By Emel Akan
Homelessness in the United States has increased dramatically over the last decade and is now at crisis levels in many major cities. It is also one of the most pressing issues among voters in many communities right now.
According to a new study by the Discovery Institute, the overall number of homeless people across the country is approaching 1.2 million, far greater than the half-million figure typically cited by media outlets.
Even before COVID-19, homelessness was on the rise despite huge increases in government welfare spending, the report says.
Robert Marbut, Jr., a renowned expert on homelessness and senior fellow at the Discovery Institute, believes that before the federal government can effectively combat the problem of homelessness, it must first understand the root causes.
At a luncheon in Washington on Oct. 12, Marbut presented his new research titled, “How Congress Can Reform Government’s Misguided Homelessness Policies.” He argued that homelessness should be treated primarily as a mental and behavioral health issue rather than a housing issue.
Marbut was also the executive director of the U.S. Interagency Council on Homelessness under former President Donald Trump from 2019 to 2021.
At the heart of the homelessness problem, according to Marbut, is the “Housing First” policy, which provides homeless people with unconditional access to subsidized housing. This policy has been the main approach for the government to address homelessness in the last 20 years.
Advocates of the Housing First strategy believe that permanent housing is the best way to address the problem, and that all homeless people should get housing right away, without any conditions.
According to critics, the Obama administration adopted Housing First as a one-size-fits-all solution in 2013, which has seen the homelessness problem get worse. As part of his strategic plan to tackle the problem, former President Barack Obama pledged to end veteran homelessness by 2015, chronic homelessness by 2017, and family homelessness by 2020.
“The results have been disastrous,” Marbut says.
Marbut contends that the “Housing First” approach has, in practice, turned into a “housing only” solution. The policy has had negative consequences, such as the removal of requirements for the homeless to participate in effective support programs and therapies, as well as the elimination of federal funding for wraparound services for treating addiction and mental health problems.
“By ignoring the root causes of homelessness—such as untreated mental illness combined with substance use disorders—Housing First is, at best, an expensive short-term band-aid that only addresses the symptom of an individual’s living on the street,” Marbut stated in the report.
Over the five years prior to the onset of the COVID-19, the number of unsheltered individuals suffering homelessness surged by more than 20 percent, even as subsidized housing vouchers increased over 40 percent, according to the report.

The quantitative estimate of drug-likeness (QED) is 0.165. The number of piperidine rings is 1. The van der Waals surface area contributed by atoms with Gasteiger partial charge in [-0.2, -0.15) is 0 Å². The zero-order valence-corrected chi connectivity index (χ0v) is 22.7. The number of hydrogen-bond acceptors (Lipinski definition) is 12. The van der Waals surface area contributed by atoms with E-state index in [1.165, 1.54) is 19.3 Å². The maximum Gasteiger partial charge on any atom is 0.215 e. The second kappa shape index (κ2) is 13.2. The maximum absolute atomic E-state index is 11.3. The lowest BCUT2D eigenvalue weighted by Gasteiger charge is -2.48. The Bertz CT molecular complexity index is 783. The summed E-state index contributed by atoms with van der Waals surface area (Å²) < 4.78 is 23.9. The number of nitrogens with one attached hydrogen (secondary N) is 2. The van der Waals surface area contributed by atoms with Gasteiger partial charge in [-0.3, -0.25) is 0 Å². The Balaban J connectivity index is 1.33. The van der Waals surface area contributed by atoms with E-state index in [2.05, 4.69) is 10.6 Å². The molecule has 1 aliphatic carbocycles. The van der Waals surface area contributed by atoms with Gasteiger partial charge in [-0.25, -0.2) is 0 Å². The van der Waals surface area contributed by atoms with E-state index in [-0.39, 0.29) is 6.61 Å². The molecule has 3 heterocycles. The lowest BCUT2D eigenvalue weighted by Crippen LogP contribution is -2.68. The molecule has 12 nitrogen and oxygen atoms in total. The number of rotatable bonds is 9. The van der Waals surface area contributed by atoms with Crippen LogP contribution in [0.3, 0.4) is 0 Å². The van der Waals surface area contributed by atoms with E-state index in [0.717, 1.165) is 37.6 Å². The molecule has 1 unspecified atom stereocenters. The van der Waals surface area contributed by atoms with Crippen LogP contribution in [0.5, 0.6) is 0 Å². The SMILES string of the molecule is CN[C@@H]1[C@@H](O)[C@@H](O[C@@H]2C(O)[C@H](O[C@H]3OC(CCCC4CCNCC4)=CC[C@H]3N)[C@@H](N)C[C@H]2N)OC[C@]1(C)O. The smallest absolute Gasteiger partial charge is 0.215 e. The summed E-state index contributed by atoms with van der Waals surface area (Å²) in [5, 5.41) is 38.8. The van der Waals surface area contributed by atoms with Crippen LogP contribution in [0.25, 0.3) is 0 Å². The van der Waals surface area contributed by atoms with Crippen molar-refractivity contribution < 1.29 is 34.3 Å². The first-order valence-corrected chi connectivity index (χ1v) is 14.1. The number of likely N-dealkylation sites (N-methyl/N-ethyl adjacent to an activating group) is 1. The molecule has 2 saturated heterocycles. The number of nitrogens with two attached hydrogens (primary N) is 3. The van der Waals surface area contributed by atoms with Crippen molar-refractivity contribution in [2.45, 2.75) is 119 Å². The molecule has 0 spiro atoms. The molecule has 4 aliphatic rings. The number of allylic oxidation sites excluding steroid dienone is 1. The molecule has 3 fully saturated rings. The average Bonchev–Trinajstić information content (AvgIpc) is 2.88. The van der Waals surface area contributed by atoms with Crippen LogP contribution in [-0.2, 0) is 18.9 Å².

The paper purposefully excludes any post-COVID figures to demonstrate that the problem existed prior to the pandemic. The report also states that the Department of Housing and Urban Development (HUD) “artificially lowers” the number of homeless people by excluding those living in rapid rehousing and permanent supportive housing.
Dispute Over the Cause
In recent years, Marbut has come under fire for rejecting Housing First by those who believe that the fundamental cause of homelessness is the lack of affordable housing. They argue that mental health issues are just a small part of the problem.
Advocates also defend “a flexible approach,” stating that the security of a home will assist homeless people to succeed in treatment, jobs, education, and health.
A Manhattan Institute study, however, found that Housing First did a poor job of addressing serious mental illness and drug addiction, as well as assisting homeless people find employment and overcome social isolation.
According to the California Policy Lab, a nonpartisan research center at the University of California, 78 percent of the unsheltered homeless population reported having mental health conditions, and 50 percent said their mental health conditions led to their loss of housing. Furthermore, 75 percent of the unsheltered population indicated substance abuse conditions, and 51 percent said that using drugs or alcohol contributed to their homelessness. These findings were based on an analysis of more than 64,000 surveys conducted in 2019.
And California has been the “perfect experiment” for Housing First, according to Marbut, because all federal and state homeless assistance funds go solely to the program. Despite this, homelessness in the state has been rising faster than the national average.
Marbut says there are more deaths among the homeless on the streets each day than there have been American troops killed overseas.
Bruce Chapman, founder and head of the Discovery Institute, compared the situation to the dismal social conditions depicted in Charles Dickens’ novels.
“It’s Dickensian; it goes back to the kind of things you saw in the 18th and 19th centuries,” Chapman said at the luncheon. He urged the new Congress to reform the broken policies of the federal government.
Although homelessness is most noticeable in America’s largest cities, it is also a growing problem in rural areas, he noted.